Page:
“We make Christ known by the way we live and treat one another with charity,” Father Lomax said. “Is that not the cross of Christ made present? … Throughout his life, our brother Nick knew how to care for others, and they cared for him in turn.”

Chris Pericone said what stuck with him most about his brother was his first celebration of Mass after ordination. It was then that he realized how the Holy Spirit used his brother as a vessel.

“Who is this person who is giving this sermon?” he thought. “That’s not my brother. It was so moving, so powerful and so spiritual. I knew it was his calling. When he was on the altar, the Holy Spirit was definitely working through him. … He gave himself to God. He said, ‘This is me, do your will.’”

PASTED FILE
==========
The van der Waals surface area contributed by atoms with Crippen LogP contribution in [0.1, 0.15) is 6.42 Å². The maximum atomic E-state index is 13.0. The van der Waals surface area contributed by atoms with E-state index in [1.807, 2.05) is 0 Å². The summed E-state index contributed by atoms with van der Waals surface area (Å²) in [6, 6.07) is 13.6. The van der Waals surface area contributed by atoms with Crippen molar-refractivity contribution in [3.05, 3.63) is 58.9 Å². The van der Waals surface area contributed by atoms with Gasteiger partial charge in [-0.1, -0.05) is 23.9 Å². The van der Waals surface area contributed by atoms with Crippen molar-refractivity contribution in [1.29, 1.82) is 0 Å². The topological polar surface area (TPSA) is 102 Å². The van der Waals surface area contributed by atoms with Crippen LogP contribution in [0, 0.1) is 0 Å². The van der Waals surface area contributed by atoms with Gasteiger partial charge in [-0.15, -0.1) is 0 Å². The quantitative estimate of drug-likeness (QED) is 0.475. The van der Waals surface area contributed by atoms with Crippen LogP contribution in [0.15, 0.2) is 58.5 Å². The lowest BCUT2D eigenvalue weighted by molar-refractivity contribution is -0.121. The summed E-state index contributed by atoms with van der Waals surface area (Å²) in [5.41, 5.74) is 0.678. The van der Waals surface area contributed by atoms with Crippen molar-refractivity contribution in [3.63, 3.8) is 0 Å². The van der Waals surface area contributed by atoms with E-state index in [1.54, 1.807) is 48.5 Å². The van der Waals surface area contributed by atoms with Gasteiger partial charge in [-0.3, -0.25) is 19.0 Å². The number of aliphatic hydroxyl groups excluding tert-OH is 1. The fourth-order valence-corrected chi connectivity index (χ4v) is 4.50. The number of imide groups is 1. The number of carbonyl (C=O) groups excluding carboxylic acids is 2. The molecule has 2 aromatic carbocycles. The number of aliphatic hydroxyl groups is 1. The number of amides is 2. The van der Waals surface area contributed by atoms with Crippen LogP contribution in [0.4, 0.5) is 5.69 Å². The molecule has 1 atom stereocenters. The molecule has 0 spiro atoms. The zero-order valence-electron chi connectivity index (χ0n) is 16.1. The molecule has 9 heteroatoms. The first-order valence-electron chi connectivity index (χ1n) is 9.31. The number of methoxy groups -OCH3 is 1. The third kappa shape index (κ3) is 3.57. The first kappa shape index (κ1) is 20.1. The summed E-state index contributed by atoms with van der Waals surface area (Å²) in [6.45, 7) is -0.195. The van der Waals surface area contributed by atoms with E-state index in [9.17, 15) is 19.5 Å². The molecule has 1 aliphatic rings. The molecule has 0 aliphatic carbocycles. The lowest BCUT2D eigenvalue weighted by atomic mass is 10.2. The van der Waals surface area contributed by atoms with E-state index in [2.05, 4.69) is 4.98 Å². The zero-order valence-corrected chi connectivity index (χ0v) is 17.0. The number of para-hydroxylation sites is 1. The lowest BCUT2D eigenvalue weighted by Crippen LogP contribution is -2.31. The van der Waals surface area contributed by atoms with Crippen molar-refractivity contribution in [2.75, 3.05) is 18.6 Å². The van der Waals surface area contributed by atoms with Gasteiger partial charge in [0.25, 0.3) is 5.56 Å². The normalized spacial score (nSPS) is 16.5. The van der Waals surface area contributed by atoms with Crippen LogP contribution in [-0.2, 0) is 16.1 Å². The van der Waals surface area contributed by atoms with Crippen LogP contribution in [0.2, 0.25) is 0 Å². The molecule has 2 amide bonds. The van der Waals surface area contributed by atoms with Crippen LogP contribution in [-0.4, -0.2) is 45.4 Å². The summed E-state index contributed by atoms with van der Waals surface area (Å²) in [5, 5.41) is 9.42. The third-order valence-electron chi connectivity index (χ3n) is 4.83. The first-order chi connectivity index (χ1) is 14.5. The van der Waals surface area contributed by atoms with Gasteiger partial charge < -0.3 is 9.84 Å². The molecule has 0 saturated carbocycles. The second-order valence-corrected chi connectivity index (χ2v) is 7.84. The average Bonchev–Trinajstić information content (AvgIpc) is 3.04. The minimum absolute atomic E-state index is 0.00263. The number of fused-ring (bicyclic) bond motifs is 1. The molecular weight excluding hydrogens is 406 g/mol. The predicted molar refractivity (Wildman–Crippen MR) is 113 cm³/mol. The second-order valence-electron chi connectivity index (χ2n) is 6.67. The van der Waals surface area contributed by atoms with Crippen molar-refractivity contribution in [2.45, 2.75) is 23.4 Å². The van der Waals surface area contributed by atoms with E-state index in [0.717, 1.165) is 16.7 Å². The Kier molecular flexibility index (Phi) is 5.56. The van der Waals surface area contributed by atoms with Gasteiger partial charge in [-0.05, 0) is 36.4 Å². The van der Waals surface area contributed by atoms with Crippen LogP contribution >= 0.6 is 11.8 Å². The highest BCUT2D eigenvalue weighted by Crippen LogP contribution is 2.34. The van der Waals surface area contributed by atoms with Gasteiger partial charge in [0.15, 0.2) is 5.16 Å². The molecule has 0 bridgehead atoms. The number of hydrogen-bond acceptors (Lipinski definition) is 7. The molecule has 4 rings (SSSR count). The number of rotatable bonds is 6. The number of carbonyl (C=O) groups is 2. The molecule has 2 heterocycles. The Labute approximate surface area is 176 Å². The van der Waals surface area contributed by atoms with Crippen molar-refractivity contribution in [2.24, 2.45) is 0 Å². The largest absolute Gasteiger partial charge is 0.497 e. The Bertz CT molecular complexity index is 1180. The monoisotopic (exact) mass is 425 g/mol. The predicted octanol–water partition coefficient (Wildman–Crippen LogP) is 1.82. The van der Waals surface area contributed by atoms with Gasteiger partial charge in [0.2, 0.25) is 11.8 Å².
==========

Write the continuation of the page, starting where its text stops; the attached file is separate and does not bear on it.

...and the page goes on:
Krey summed up Father Pericone’s spiritual nature by referring the poem “Through Me” on his funeral card.

“It was a prayer he said every morning, asking God to use him by giving kind words, a warm smile and caring heart, adding the line, ‘Lord, if I get in your way, I won’t like it, but I will get over it.’ He chose every morning to smile, put on his happy self and joke. …He was so in love with God and the Blessed Mother.”

Father Pericone was buried next to his parents, Joseph and Margarita, at St. Joseph Abbey.

That’s what she wanted,” Joe Pericone said about his mother. “It’s going to be he, my mom and my dad.”

Christine Bordelon can be reached at cbordelon@clarionherald.org.